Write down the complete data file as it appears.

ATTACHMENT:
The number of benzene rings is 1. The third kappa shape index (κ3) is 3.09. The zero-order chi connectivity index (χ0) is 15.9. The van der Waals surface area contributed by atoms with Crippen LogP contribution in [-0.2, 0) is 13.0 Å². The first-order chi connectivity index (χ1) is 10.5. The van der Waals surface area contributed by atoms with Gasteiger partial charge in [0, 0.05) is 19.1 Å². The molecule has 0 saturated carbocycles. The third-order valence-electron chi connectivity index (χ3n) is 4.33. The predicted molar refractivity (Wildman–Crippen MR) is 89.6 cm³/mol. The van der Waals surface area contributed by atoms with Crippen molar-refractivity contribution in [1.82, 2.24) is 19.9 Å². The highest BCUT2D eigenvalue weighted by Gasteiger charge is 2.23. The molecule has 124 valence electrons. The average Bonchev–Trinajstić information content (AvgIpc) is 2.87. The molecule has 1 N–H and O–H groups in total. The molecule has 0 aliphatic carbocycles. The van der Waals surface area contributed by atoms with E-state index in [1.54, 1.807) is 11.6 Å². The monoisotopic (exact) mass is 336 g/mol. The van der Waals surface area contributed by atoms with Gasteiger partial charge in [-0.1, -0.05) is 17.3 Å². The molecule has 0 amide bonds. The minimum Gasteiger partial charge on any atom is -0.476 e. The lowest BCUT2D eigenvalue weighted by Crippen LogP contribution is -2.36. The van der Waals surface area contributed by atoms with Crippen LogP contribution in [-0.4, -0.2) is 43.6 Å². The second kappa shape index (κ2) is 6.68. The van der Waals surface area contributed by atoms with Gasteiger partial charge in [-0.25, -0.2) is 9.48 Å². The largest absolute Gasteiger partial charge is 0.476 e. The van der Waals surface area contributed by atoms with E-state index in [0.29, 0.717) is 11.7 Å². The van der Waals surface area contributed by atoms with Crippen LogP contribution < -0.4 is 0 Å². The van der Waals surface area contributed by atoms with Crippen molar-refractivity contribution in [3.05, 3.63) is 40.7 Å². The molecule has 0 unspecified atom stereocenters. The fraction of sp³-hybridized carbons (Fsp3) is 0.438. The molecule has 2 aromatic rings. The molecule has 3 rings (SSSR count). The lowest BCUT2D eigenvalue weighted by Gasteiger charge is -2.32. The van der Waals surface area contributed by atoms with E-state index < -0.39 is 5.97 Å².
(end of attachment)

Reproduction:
The number of benzene rings is 1. The third kappa shape index (κ3) is 3.09. The zero-order chi connectivity index (χ0) is 15.9. The van der Waals surface area contributed by atoms with Crippen LogP contribution in [-0.2, 0) is 13.0 Å². The first-order chi connectivity index (χ1) is 10.5. The van der Waals surface area contributed by atoms with Gasteiger partial charge in [0, 0.05) is 19.1 Å². The molecule has 0 saturated carbocycles. The third-order valence-electron chi connectivity index (χ3n) is 4.33. The predicted molar refractivity (Wildman–Crippen MR) is 89.6 cm³/mol. The van der Waals surface area contributed by atoms with Crippen molar-refractivity contribution in [1.82, 2.24) is 19.9 Å². The highest BCUT2D eigenvalue weighted by Gasteiger charge is 2.23. The molecule has 124 valence electrons. The average Bonchev–Trinajstić information content (AvgIpc) is 2.87. The molecule has 1 N–H and O–H groups in total. The molecule has 0 aliphatic carbocycles. The van der Waals surface area contributed by atoms with E-state index in [1.54, 1.807) is 11.6 Å². The monoisotopic (exact) mass is 336 g/mol. The van der Waals surface area contributed by atoms with Gasteiger partial charge in [-0.1, -0.05) is 17.3 Å². The molecule has 0 amide bonds. The minimum Gasteiger partial charge on any atom is -0.476 e. The lowest BCUT2D eigenvalue weighted by Crippen LogP contribution is -2.36. The van der Waals surface area contributed by atoms with Crippen LogP contribution in [-0.4, -0.2) is 43.6 Å². The second kappa shape index (κ2) is 6.68. The van der Waals surface area contributed by atoms with Gasteiger partial charge in [-0.25, -0.2) is 9.48 Å². The largest absolute Gasteiger partial charge is 0.476 e. The van der Waals surface area contributed by atoms with E-state index in [0.29, 0.717) is 11.7 Å². The van der Waals surface area contributed by atoms with Crippen LogP contribution < -0.4 is 0 Å². The van der Waals surface area contributed by atoms with Crippen molar-refractivity contribution in [3.05, 3.63) is 40.7 Å². The molecule has 0 unspecified atom stereocenters. The fraction of sp³-hybridized carbons (Fsp3) is 0.438. The molecule has 2 aromatic rings. The molecule has 3 rings (SSSR count). The lowest BCUT2D eigenvalue weighted by Gasteiger charge is -2.32. The van der Waals surface area contributed by atoms with E-state index < -0.39 is 5.97 Å².